3 Network IT Lessons From the Golden State Warriors
Most of my time, I’m thinking about performance. It’s usually in the context of networking. Having followed the Golden State Warriors all season, however, I can’t help but think, can there be a better example of high-level performance than a championship basketball team?
Sure, the momentum might be currently against them currently, but let’s not forget there’s plenty to admire. After all, Golden State is still ahead in the series. We could marvel at the star power of the Splash brothers, Green’s versatility, Iggy’s defensive IQ and tenacity, that memorable quarter where Bogut blocked the Cavs four times, and the game when Golden State’s bench beat the Cavaliers.
This Warriors team didn’t appear out of thin air — it’s been built through a system. To truly appreciate Golden State’s astounding level of performance, we need to look at bit deeper at how the team functions — and in turn how network IT can learn from them.
Data, Data, Data
Not every fan knows this, but Golden State loves analytics. They received the “Best Analytics Organization” award at the 2016 MIT Sloan Sports Analytics Conference. The Warriors were one of the first teams to install SportVU, a system of cameras that provides data for every action on the court. By always adopting the latest technology, whether it’s a wearable that detects ankle pressure or smart clothing that measures heart rate and muscle movement, the Warriors always have plenty of data on-hand.
Judging by their on-court success, this additional information and insight seems to be helping the Warriors. IT departments can definitely learn from this, beginning with infrastructure. Just like the Warriors implemented many data-collecting technologies, IT should have the right tools to provide visibility into application performance. In turn, analytics can help achieve business objectives. For the Warriors, management and coaches still make key decisions, but the data helps them along. Similarly, today’s IT also needs to be aligned with the business goals. Understanding how end-users are affected by network performance can allow CIOs to prioritize existing workloads and decide which new projects to develop.
Everything Has to Play Well Together
Yes, Steph Curry was the first unanimous MVP. And sure, Klay Thompson can go for 20 points in a quarter. But the entire squad’s cohesiveness is responsible for the Warriors success. Take Andre Iguodala’s Finals MVP performance last year. By coming off the bench and playing lock-down defense on LeBron, he was as integral for the Warriors as any other player. Not only is defense a team effort, but role players are also crucial for the Warriors offense, given how devoted opponents are to shutting down the Splash brothers. Remember when the bench won Game 1 against the Cavaliers in the current series? Steve Kerr simply stated, “We've talked about our depth for the last two years. We rely on a lot of people. . . it's really not surprising to us. This has been our team the last couple of years."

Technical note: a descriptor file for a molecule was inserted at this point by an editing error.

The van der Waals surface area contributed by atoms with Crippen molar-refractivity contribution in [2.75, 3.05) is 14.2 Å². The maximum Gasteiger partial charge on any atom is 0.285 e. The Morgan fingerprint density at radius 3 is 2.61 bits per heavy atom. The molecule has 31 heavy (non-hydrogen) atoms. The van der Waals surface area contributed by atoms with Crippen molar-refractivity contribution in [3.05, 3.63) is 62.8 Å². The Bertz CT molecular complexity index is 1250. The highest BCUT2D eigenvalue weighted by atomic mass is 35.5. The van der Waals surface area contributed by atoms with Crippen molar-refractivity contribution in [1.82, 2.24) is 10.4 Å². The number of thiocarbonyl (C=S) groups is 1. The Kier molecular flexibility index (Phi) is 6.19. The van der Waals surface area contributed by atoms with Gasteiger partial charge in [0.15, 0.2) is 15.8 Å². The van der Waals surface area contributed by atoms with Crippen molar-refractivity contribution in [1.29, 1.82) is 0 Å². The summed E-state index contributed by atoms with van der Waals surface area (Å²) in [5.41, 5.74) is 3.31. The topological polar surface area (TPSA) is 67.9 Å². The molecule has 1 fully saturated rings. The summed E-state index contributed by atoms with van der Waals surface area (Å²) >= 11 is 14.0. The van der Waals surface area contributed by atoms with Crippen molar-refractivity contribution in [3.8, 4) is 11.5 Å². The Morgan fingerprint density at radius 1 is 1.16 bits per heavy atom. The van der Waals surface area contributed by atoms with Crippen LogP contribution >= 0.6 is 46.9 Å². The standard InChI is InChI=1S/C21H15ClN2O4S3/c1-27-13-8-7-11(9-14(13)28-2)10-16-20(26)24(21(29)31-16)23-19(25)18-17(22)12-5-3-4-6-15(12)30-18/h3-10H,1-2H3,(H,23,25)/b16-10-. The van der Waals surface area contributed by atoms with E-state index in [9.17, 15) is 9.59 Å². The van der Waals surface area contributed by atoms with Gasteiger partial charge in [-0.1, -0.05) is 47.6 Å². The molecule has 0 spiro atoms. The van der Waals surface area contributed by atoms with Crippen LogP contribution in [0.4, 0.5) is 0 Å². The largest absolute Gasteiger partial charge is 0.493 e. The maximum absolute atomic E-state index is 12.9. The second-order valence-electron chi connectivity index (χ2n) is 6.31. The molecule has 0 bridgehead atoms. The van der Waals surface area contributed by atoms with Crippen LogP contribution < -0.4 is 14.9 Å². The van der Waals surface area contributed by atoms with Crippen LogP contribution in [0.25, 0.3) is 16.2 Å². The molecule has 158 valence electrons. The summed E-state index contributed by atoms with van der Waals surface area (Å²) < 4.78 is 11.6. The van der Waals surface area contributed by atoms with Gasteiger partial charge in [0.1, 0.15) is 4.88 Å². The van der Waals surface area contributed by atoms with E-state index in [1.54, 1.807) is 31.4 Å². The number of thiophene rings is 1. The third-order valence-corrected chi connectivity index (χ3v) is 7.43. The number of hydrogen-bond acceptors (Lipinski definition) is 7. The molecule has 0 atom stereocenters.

Basketball is a team sport. All players must play together to win. It’s the same for IT, especially given how diverse today’s networks are. Consider the rise of multiple hybrid clouds, increased digital traffic, and greater user demands. A typical company also has to support many locations and sites. Unless all these pieces work cohesively, the quality of performance will go downhill. Conversely, if IT can ensure that all parts of the network play well together, the business wins. The trick is really to have an end-to-end monitoring approach that can see things as a whole.
In Changing Times, Be Proactive
Up until recently, there were two truths in the NBA: 1) defense wins championships and 2) jump shooting teams underperform in the playoffs. Of course, the Warriors wouldn’t be Silicon Valley’s team without a penchant for disruption. Their small ball style has commentators debating formulas for success, as Golden State’s ‘death lineup’ of Curry-Thompson-Iguodala-Barnes-Green sets new standards for the league. Although this unit doesn’t have a traditional center and relies on three-pointers for offense — they shoot 53.5% from 3-point range, defend better than the Spurs, and outscore opponents by 47 points per 100 possessions. If small ball teams have historically slumped in the playoffs, Golden State shows that the evolved abilities of their agile defenders and exceptional shooters can change history.
The Warriors aren’t afraid of new strategies when the right support is in place—and network IT shouldn’t be either. True, not every team has Curry and Thompson’s exceptional shooting, Iguodala’s defense, and Green’s versatility. Luckily, the Warriors do. It’s a matter of timing. When capabilities catch up to vision, new strategies are winners. And that same principle applies to SD-WAN. While people have talked about IP-based networks since the nineties, today’s SD-WAN can weave together hybrid clouds, dispersed networks, and bandwidth demands with software-based intelligence. Think of it as the agile small ball of IT. The time has come for it to disrupt habits of the past.
I’m certainly looking forward to the rest of the series. Hopefully, we’ll see the Warriors bring another NBA championship back to Silicon Valley. In either case, their awe-inspiring performances have interesting parallels to today’s championship-caliber IT teams.
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